OAKLAND -- Steve Blake is really tired of packing bags and getting on airplanes. It was tough enough to be traded midseason, but embarking on a six-game trip just two games after joining the Warriors isn't exactly a welcome junket.

"I just did a trip like that with L.A.," said the veteran guard, who was dealt by the Los Angeles Lakers to Golden State on Wednesday. "So I've already been to most of these places we're playing once."

Indeed, the Warriors will visit Detroit, Chicago, New York, Toronto, Indiana and Boston over the next 10 days, starting Monday against the Pistons. Blake passed through all but two of those cities during a brutal monthlong stretch in which the Lakers played 13 of 16 games on the road, including a seven-game swing through the East in late January.

"I was hurt, too, so I didn't get to play in any of them even though I made the trip," he said. "At least this time, I'll get to play on the East Coast."

Road-weary as he might be, Blake knows this trip will help fast-track his integration with the Warriors. Players are together a lot more when they're away from home, and it can be good for team bonding, particularly for a new player.

"You get to spend a lot of time on planes together and just hang out with the guys," he said. "Then maybe in a certain city you'll go out and grab dinner or something and start to feel more comfortable with them personally, and them with you."


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On the court, Blake has gotten a crash course. He played 18 minutes off the bench in his first game against Houston on Thursday and 16 in the Warriors' 93-86 victory over Brooklyn on Saturday night, including 6½ in the fourth quarter. He made two 3-point baskets during that stretch and also had some key assists that helped the Warriors stave off the stubborn Nets.

Blake, who turns 34 this Wednesday, believes he's already made some assimilation strides.

"You start to figure out the style of play pretty quickly, how pick-and-rolls are run and defensive concepts," he said. "When you talk about them off the floor, you understand them, but you don't really get a feel for them until you get on the court and play. Then it really starts to sink in.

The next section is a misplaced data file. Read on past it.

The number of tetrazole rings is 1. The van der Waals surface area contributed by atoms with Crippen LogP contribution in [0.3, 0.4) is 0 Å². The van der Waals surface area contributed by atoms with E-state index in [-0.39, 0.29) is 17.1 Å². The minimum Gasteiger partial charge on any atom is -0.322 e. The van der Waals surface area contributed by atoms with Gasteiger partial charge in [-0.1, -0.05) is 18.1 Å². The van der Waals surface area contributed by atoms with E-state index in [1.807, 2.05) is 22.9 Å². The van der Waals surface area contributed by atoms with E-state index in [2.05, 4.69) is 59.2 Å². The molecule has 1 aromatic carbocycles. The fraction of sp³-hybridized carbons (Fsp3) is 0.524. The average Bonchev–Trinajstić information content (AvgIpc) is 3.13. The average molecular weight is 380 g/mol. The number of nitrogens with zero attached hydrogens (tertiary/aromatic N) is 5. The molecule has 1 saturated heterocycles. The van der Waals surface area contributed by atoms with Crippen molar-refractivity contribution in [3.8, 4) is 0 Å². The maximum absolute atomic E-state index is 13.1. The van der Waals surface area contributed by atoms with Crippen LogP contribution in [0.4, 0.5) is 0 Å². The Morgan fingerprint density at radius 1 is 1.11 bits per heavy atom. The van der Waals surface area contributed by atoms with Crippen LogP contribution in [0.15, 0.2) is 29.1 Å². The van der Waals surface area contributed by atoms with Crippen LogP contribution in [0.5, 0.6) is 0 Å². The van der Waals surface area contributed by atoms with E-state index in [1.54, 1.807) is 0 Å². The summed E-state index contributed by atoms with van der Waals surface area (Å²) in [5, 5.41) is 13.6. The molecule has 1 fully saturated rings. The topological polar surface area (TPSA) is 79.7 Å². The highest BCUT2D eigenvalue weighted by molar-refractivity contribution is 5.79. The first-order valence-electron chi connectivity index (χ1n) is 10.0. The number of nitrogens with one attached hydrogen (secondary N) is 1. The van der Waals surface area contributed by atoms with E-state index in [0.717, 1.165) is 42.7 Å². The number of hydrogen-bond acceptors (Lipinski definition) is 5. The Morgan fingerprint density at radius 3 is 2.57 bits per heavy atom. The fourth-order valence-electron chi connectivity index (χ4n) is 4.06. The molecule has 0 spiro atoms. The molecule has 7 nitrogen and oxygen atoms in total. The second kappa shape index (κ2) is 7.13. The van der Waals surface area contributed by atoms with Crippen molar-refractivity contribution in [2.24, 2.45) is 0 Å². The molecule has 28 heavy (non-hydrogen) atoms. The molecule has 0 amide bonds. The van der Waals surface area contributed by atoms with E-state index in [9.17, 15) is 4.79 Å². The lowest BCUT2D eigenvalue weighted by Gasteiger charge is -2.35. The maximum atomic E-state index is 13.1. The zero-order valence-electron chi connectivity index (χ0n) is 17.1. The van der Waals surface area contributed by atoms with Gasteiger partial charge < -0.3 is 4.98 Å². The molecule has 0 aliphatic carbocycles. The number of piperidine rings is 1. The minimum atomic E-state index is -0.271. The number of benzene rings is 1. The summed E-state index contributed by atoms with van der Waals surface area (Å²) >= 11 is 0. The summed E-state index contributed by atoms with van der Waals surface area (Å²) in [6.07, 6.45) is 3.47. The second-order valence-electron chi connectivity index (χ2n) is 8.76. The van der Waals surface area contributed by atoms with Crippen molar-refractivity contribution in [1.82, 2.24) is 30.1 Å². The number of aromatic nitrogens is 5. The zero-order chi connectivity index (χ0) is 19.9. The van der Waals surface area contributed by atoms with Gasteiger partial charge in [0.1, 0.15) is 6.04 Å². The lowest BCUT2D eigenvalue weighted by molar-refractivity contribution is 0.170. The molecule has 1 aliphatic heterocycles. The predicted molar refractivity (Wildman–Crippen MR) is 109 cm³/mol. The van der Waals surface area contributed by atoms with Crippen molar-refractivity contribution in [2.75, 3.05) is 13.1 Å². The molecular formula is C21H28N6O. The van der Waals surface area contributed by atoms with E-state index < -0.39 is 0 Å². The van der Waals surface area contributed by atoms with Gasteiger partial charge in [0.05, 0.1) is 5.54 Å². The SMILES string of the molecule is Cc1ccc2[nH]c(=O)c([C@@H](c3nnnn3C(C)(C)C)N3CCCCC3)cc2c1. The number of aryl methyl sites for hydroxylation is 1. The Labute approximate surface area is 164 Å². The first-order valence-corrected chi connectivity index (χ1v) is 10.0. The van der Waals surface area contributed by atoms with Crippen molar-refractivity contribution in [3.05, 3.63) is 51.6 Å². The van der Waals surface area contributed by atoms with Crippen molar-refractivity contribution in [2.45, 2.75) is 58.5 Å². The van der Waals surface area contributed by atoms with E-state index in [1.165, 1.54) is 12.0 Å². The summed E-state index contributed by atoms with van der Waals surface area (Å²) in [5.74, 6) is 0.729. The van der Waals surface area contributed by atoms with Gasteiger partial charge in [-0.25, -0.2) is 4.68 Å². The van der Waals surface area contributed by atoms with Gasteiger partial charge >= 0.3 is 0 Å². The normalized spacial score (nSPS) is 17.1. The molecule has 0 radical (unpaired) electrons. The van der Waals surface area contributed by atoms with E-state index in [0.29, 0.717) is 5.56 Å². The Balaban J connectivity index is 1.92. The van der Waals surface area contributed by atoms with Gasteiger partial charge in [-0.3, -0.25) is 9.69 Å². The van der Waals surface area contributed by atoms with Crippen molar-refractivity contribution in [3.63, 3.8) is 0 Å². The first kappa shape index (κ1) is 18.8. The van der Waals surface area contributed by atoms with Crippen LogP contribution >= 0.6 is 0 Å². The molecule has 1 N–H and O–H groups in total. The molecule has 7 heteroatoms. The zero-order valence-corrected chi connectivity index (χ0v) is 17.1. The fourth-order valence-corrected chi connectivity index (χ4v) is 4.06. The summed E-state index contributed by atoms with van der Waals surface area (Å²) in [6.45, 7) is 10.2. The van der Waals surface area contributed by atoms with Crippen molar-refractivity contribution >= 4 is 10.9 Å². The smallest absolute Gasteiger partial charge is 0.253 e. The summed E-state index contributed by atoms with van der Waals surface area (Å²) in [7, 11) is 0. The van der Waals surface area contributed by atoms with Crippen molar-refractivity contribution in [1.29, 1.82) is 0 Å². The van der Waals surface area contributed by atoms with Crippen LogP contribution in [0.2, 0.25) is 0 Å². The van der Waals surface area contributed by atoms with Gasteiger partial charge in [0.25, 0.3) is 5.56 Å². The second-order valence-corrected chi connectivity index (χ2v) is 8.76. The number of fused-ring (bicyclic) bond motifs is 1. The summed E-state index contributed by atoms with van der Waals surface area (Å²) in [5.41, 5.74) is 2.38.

"There are some things that are a little different from L.A. that I'll have to get used to, but I just hope to make progress from game to game."

Blake has a checklist of on-court priorities he hopes to achieve on this trip.

"The first thing is understanding the terminology," he said. "I have to learn that stuff quickly so when coach (Mark Jackson) calls something out, I know what to do. That's pretty important. After that, it's just learning and understanding my teammates -- who likes the ball where, what plays different guys like to run the most, what their strengths are. It'll take a little bit of time."

It's not much of a secret that Blake enjoyed his 3½-year stint with the Lakers, and even with the allure of going to a winning team that needed him to help secure a playoff berth, it wasn't easy emotionally to leave. But he said the rousing reception he received from Warriors fans during his debut made him feel a lot better about it.

"I was pleasantly surprised," he said. "I was just tying my shorts, and I heard this roar. I didn't realize what was going on, and I finally looked up and figured it out."

Blake knows there's more to be done, though, before he feels fully integrated.

"Changing teams is a learning curve," he added. "But I've done it before, so it's nothing new to me. Basketball is basketball. I did spend a lot of time (in L.A.), got used to the area and settled in my family, so that side of it is a little bit harder. But I feel a lot more comfortable than I thought I would."

  • Forward David Lee, who missed the Nets game because of the stomach flu, did not accompany the Warriors to Detroit. His status for the Pistons game is uncertain, according to a team spokesman.

    Monday's game
    Warriors (34-22) at Detroit (23-33), 4:30 p.m. CSNBA